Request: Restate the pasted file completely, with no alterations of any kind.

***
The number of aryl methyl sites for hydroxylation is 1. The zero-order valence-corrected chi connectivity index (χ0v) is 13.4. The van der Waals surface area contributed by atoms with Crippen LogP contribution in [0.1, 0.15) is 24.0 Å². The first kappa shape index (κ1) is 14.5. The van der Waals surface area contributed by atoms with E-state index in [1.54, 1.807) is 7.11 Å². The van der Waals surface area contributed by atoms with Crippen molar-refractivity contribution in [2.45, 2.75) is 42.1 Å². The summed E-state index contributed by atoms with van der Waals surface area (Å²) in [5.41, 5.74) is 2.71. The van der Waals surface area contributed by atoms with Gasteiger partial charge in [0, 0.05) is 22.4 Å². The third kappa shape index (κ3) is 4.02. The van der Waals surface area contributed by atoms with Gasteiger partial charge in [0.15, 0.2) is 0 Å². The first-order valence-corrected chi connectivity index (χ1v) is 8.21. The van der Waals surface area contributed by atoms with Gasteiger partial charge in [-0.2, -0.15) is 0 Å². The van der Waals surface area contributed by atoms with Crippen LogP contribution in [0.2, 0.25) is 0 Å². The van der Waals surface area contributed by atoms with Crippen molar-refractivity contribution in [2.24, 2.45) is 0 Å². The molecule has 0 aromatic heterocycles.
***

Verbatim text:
The number of aryl methyl sites for hydroxylation is 1. The zero-order valence-corrected chi connectivity index (χ0v) is 13.4. The van der Waals surface area contributed by atoms with Crippen LogP contribution in [0.1, 0.15) is 24.0 Å². The first kappa shape index (κ1) is 14.5. The van der Waals surface area contributed by atoms with E-state index in [1.54, 1.807) is 7.11 Å². The van der Waals surface area contributed by atoms with Crippen molar-refractivity contribution in [2.45, 2.75) is 42.1 Å². The summed E-state index contributed by atoms with van der Waals surface area (Å²) in [5.41, 5.74) is 2.71. The van der Waals surface area contributed by atoms with Gasteiger partial charge in [0, 0.05) is 22.4 Å². The third kappa shape index (κ3) is 4.02. The van der Waals surface area contributed by atoms with Gasteiger partial charge in [0.15, 0.2) is 0 Å². The first-order valence-corrected chi connectivity index (χ1v) is 8.21. The van der Waals surface area contributed by atoms with Gasteiger partial charge in [-0.2, -0.15) is 0 Å². The van der Waals surface area contributed by atoms with Crippen LogP contribution in [0.2, 0.25) is 0 Å². The van der Waals surface area contributed by atoms with Crippen molar-refractivity contribution in [2.24, 2.45) is 0 Å². The molecule has 0 aromatic heterocycles.